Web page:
Cooking With Banana Peels

Yes, you read the title of that post correctly. We’re here to talk about banana PEELS today, people.

Very-Ripe-Banana

As someone who eats at least one — often two — bananas virtually every day, I was surprised to learn that I was losing lots of the fruit’s potassium by throwing away the peel. In fact, 40% of a banana’s potassium is in the peel. Plus, peels contain other awesome nutrients like vitamin A, vitamin B, lutein, and both soluble and insoluble fiber. (Crazy, right?) And to think about all the healthy¬†goodness¬†I’ve been tossing into the trash for years!

So that leads to the next question: Cool, so banana peels are good for you. But I don’t particularly want to EAT banana peels.

Enter banana peel recipes. (Prepare to have your mind blown.)

First of all, banana peels taste different — and should be treated/used differently — based on whether they’re yellow or green. Yellow, ripe peels are sweeter and softer in texture, and work well as additions to smoothies. (I used to peel and then freeze bananas for my smoothies, but have started cutting off the ends of the peel and freezing them whole. Just be sure to wash them first.) Easy as that! Just use your favorite smoothie recipe (one that includes a banana, of course), but put in the whole banana, peel included.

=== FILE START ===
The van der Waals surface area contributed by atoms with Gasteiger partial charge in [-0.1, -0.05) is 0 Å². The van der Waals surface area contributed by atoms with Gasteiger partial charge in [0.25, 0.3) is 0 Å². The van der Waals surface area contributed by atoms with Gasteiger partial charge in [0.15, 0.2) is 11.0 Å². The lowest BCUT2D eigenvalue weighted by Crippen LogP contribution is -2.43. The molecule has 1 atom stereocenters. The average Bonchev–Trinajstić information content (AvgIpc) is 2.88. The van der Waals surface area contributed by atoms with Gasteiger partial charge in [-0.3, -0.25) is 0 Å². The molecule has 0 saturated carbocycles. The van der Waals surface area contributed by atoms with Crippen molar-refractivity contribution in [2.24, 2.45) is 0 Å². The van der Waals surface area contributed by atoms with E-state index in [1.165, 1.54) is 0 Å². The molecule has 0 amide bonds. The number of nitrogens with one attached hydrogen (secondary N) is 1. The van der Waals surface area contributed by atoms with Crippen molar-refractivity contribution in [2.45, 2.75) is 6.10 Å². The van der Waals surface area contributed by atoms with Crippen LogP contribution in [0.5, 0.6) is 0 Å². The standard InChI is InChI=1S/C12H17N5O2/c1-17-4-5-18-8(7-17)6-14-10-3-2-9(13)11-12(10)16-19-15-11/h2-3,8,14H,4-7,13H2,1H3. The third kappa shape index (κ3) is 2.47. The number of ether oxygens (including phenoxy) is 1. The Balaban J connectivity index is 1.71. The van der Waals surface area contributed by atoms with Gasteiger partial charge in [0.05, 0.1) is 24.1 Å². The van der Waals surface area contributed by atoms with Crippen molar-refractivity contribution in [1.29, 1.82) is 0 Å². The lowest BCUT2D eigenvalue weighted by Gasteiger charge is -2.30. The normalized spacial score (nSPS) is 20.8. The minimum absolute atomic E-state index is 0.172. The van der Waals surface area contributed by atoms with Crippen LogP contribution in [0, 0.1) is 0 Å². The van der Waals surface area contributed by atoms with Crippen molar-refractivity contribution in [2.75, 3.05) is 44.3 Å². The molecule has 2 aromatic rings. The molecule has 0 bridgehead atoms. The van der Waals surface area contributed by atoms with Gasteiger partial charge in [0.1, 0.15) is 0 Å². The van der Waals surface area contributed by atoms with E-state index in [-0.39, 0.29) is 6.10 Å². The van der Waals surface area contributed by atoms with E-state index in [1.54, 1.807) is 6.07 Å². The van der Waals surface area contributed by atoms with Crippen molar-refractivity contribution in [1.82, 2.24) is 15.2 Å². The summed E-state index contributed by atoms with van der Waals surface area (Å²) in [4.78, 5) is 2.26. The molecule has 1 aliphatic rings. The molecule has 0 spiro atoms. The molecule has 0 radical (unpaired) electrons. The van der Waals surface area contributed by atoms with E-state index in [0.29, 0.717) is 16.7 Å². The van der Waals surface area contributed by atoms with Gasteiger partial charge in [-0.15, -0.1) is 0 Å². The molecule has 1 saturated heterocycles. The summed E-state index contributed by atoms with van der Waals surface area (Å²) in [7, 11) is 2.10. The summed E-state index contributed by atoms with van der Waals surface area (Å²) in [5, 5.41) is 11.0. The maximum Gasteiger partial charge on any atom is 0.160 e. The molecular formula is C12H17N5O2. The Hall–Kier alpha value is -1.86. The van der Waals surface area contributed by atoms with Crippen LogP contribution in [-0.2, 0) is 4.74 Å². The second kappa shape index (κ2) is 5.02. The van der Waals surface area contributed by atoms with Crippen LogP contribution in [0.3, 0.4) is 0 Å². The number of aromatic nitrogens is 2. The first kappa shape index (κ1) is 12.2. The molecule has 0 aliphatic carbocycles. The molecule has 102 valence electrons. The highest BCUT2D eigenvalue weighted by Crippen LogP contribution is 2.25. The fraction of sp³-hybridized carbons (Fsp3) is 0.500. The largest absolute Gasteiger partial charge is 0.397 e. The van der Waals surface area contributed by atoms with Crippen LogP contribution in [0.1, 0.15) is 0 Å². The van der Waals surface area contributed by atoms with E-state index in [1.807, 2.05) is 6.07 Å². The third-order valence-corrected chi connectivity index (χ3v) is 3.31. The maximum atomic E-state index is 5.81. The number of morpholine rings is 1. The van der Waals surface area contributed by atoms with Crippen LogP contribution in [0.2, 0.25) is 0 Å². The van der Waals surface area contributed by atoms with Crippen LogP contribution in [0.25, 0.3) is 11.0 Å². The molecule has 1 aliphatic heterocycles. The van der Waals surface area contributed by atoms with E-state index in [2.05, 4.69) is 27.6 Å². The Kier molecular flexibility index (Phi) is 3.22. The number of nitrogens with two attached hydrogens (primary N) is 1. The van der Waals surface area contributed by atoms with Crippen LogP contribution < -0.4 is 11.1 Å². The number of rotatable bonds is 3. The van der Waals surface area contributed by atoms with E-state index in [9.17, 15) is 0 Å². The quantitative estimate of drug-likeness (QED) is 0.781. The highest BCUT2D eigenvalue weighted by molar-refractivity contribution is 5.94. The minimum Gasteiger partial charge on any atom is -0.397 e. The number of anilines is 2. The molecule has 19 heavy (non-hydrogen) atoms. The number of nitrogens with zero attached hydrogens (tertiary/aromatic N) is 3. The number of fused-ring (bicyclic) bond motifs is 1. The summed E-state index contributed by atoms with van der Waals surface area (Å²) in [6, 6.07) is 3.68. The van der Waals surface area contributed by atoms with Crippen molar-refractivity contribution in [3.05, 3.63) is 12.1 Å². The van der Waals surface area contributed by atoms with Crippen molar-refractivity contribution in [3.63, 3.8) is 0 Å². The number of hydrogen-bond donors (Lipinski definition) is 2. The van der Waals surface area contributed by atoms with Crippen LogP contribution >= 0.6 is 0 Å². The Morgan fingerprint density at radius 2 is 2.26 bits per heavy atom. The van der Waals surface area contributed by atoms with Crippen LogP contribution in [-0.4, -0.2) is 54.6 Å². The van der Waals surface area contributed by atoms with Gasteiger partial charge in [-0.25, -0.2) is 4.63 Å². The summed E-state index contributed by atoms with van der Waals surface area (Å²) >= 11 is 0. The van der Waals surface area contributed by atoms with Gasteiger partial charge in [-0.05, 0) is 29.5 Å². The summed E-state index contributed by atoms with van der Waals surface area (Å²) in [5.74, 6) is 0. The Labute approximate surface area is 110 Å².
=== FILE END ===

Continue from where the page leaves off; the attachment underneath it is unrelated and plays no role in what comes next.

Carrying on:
When it comes to green banana peels, think savory. These peels are starchier than their riper cousins, and take on the flavors of the ingredients they’re prepared with. Unlike with yellow peels, you definitely want to cook green peels. I haven’t yet tried cooking with green peels, but am planning on giving these a go to see what this trend is all about. (Have any of y’all tried cooking with green peels?)

Here are a few more recipes that include banana peels. Here’s to potassium!

 

 

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